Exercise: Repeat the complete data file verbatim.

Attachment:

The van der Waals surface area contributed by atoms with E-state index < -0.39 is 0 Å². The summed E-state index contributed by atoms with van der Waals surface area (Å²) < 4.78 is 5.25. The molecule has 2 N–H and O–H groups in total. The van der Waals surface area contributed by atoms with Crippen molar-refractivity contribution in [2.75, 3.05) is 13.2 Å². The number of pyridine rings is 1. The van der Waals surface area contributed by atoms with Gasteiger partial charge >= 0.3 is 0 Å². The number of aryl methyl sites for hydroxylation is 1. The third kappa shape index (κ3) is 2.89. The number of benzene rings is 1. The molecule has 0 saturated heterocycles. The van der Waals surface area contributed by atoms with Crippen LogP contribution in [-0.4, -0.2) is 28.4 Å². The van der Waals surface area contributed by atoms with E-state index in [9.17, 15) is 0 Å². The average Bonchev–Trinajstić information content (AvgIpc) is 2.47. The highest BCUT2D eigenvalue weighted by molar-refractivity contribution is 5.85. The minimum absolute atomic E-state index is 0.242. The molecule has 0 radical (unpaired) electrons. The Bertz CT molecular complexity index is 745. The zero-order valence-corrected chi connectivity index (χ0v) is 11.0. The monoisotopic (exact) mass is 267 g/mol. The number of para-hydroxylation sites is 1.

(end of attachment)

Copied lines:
The van der Waals surface area contributed by atoms with E-state index < -0.39 is 0 Å². The summed E-state index contributed by atoms with van der Waals surface area (Å²) < 4.78 is 5.25. The molecule has 2 N–H and O–H groups in total. The van der Waals surface area contributed by atoms with Crippen molar-refractivity contribution in [2.75, 3.05) is 13.2 Å². The number of pyridine rings is 1. The van der Waals surface area contributed by atoms with Gasteiger partial charge >= 0.3 is 0 Å². The number of aryl methyl sites for hydroxylation is 1. The third kappa shape index (κ3) is 2.89. The number of benzene rings is 1. The molecule has 0 saturated heterocycles. The van der Waals surface area contributed by atoms with Crippen LogP contribution in [-0.4, -0.2) is 28.4 Å². The van der Waals surface area contributed by atoms with E-state index in [9.17, 15) is 0 Å². The average Bonchev–Trinajstić information content (AvgIpc) is 2.47. The highest BCUT2D eigenvalue weighted by molar-refractivity contribution is 5.85. The minimum absolute atomic E-state index is 0.242. The molecule has 0 radical (unpaired) electrons. The Bertz CT molecular complexity index is 745. The zero-order valence-corrected chi connectivity index (χ0v) is 11.0. The monoisotopic (exact) mass is 267 g/mol. The number of para-hydroxylation sites is 1.